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Messages - DrGonz78

Amplifier Discussion / Re: Reverb Sidekick 35 Buzz
July 23, 2024, 08:13:57 PM
Remove the speaker from the amp. If there is DC voltage leaking into your speaker it may damage it. Next use a multimeter set to read dc voltage across the speaker leads. What does it read? We don't want to accidentally short them together and definitely remove the speaker. If it is not DC voltage on the output it may be something right in the preamp. But first test the power amp side to be careful.
Q11 & Q12 caught my eye too but understanding each transistors role in a circuit is difficult. I don't know what Q11 & Q12 actually do but it never stops me from guessing. Are they current limiting the circuit in case of overload? Not sure if they are pre drivers for the outputs or what. I'm curious to know how bad of a guesser I am.  :o
The 30 vac refers to the AC voltage but after rectification to DC voltage it will be higher. 30vac * 1.414 = 42.42vdc.
There are amps out there like Mesa boogie simulclass where they have a pair of each EL34's & 6l6's. But these are pairs of tubes and the amp is designed to allow this arrangement. No amp that I know of uses one of each different tube as a pair. It just doesn't work in a balanced way. People spend all day trying to create a matched pair of tubes for their amp circuits. EL34 tubes require a power transformer that can handle the current demand which is more than a 6L6 demands on a circuit.
Just a quick reply but perhaps study up on crossover distortion in a solid state amp. The symptoms you describe are similar. Play soft and it sounds fine. A hard attack signal will reveal the crossover distortion. It might be biased cold but that might not be what is going on. Just something to consider.
Quote from: mr.death on May 22, 2024, 04:11:09 PM
Quote from: DrGonz78 on May 19, 2024, 12:19:47 AMWhat method did you use to make the conclusion that the transformer is shorted?
I watched a dlab vid. He shows how to check the transformer. I did his test and it failed. Also when I turned the amp on I could hear the transformer frying, bubling sound. Its toast.

Okay just had to ask or we might have let someone trash a power transformer. I like D-Lab a lot and he is a solid provider of good services. I never heard a bad transformer make bubbling noises. I mean I have heard a buzzing sound from old worn out transformers. But most bad transformers and we're talking fuses blowing when turned on.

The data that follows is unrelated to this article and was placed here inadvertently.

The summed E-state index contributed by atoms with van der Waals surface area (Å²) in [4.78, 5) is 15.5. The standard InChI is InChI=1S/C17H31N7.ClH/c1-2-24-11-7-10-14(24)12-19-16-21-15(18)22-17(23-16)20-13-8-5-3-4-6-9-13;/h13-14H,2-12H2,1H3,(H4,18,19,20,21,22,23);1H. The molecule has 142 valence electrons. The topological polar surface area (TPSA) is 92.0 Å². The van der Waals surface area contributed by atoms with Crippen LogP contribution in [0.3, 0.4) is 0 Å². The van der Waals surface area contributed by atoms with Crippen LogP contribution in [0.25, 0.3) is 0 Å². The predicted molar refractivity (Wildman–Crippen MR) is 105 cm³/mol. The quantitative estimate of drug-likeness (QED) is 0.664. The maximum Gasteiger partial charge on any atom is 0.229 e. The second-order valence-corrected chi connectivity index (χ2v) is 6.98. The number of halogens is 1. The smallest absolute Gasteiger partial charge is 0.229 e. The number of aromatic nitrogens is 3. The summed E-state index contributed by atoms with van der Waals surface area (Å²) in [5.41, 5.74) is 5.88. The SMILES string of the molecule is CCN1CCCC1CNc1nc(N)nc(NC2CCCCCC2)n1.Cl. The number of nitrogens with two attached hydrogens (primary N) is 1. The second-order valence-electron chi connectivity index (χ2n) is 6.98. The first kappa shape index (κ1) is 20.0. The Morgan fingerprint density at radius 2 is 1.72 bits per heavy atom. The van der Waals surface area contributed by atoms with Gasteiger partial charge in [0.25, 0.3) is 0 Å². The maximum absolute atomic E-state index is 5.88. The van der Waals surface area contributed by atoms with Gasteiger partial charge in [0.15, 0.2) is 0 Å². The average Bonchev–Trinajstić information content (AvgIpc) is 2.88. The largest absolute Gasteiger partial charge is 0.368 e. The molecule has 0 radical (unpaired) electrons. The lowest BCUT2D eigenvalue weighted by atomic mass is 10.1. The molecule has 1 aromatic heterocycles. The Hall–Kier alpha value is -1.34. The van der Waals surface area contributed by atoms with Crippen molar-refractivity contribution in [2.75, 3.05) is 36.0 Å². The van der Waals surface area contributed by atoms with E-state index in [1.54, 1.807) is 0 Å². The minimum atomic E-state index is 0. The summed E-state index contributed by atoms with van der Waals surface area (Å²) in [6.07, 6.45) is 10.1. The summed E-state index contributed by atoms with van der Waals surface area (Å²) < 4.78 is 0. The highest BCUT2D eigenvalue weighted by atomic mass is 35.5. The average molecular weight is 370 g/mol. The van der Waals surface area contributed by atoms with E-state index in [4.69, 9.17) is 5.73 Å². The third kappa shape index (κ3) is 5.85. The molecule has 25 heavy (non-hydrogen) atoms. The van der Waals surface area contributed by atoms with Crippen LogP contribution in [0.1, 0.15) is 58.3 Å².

I mean from the description of what caused a failure of the amp we have little to go on. What is the status of the main transistors? We have no idea what traces you bridged. With so little information I personally can't say go buy a transformer. With more information then I might have more of an answer.
What method did you use to make the conclusion that the transformer is shorted?
List voltage reading for Q8 & Q9 at  all pin's connection points. Measure all power supplies. What are your -/+40v rails? -/+12v rails? Can you scope a signal through the unit and figure out where the signal goes bezerk?

Edit: If you scope the output is the fuzz actually crossover distortion?
Tubes and Hybrids / Re: Mesa Dual Rectifier
May 14, 2024, 06:26:53 PM
If the rectifier's are not in circuit then there would be no B+ vdc. So I can't immediately imagine the caps are the issue from that standpoint. Of course posting a schematic would be a good thing. It seems the transformer may have other windings -/+15v rails and your heater's winding. Try disconnecting all secondary connections when in doubt. Light bulb shining with secondary taps disconnected from circuit is not good. Right now from what you have written we need to clarify what you are describing and a schematic. We need voltage readings if the light bulb is not shining bright.
I wouldn't use arctic silver for anything other than CPU's on a computer build. It says it has trace amounts of silver in it.
My advice with Peavey designs that failed is to check every single little thing that resembles a diode. Those transistors count hugely but don't forget the 1N4148 diodes on the bias string for example. I am pretty compulsive with such a repair but I had issue with a peavey just like that. Thought I had checked everything but I missed one.
I am still curious, like Enzo was, about what make and model amp we are looking at. Perhaps there is a schematic to look at to figure out what could have burnt up that resistor in the first place.
What are the symptoms with the amp? A roadmap helps repair an amp with a major fault but sometimes we get by without the schematic. Only thing I could find Century related was a 200ii preamp schematic.
I am not saying the 1458 is healthy by any means. I would remove that 1458 opamp and then measure for voltages at the pads for pins 4 & 8. If the opamp was to blame for missing voltages then with it removed you would still see voltage present at those points in the circuit. If the voltages are missing then we must figure out why.